Avian ecology Coastal wetland bird Resource selection Habitat suitability Hurricane Sandy 



Support for this work was provided by U.S. Geological Survey Hurricane Sandy Supplemental Funds. Any use of trade, firm, or product names is for descriptive purposes only and does not imply endorsement by the U.S. Government. Species occurrence data sources are as follows: BISON (, U.S. Geological Survey Waterbird Monitoring Partnership at the Patuxent Wildlife Research Center (, and data from the New Jersey Biotics database were obtained via a data request from the New Jersey Department of Environmental Protection, Division of Fish and Wildlife, New Jersey Endangered & Nongame Species Program (, Biotics Database Digital Dataset. Our data are deposited with ScienceBase [],

Compliance with Ethical Standards

Conflict of Interest

None of the authors have any conflicts of interest that would have impacted this work. All relevant authors have been named. This manuscript represents original research that does not duplicate previously published work; this work is not published or accepted for publication elsewhere, and is not under consideration or peer review for publication elsewhere.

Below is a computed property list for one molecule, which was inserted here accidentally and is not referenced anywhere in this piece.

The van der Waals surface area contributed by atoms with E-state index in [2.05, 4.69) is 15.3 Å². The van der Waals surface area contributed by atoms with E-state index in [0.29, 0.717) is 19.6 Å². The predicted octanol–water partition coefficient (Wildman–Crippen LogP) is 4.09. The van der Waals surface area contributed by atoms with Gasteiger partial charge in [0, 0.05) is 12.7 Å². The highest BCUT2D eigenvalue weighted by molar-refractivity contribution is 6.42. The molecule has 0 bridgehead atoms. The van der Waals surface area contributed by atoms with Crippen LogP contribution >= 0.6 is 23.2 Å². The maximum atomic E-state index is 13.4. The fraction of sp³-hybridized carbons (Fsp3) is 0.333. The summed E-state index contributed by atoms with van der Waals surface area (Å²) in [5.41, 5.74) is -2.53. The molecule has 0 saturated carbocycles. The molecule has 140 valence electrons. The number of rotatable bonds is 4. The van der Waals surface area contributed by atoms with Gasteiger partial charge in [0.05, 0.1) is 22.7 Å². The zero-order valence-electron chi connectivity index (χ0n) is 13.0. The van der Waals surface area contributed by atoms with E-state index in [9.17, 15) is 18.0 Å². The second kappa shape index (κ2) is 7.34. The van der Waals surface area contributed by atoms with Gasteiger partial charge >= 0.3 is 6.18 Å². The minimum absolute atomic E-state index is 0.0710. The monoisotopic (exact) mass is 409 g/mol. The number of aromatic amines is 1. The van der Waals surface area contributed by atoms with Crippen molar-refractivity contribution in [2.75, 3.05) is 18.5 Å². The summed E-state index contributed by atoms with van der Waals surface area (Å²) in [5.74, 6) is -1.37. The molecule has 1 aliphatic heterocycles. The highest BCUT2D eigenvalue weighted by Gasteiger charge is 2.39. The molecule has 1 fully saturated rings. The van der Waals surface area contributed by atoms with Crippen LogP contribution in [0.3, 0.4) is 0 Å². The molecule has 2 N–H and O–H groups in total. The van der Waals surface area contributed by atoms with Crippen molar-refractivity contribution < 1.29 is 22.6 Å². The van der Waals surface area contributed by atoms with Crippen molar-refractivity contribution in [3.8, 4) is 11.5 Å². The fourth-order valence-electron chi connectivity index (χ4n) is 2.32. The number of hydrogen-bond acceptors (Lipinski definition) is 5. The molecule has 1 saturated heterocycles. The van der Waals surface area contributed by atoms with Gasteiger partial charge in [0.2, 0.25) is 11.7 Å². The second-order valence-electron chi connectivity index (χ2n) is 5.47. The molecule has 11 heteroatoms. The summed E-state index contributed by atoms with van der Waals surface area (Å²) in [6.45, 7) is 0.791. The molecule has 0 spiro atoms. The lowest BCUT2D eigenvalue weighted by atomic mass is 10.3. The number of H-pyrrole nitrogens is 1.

Supplementary material

13157_2019_1230_MOESM1_ESM.tif (78.1 mb)
ESM 1 (TIF 80016 kb)
13157_2019_1230_MOESM2_ESM.tif (7.4 mb)
ESM 2 (TIF 7.43 kb)


  1. Adger WN, Hughes TP, Folke C, Carpenter SR, Rockström J (2005) Social-ecological resilience to coastal disasters. Science 309:1036–1039. CrossRefPubMedGoogle Scholar
  2. Allison PD (2005) Survival analysis using SAS: a practical guide. SAS Institute, Cary, North Carolina, U.S.A.Google Scholar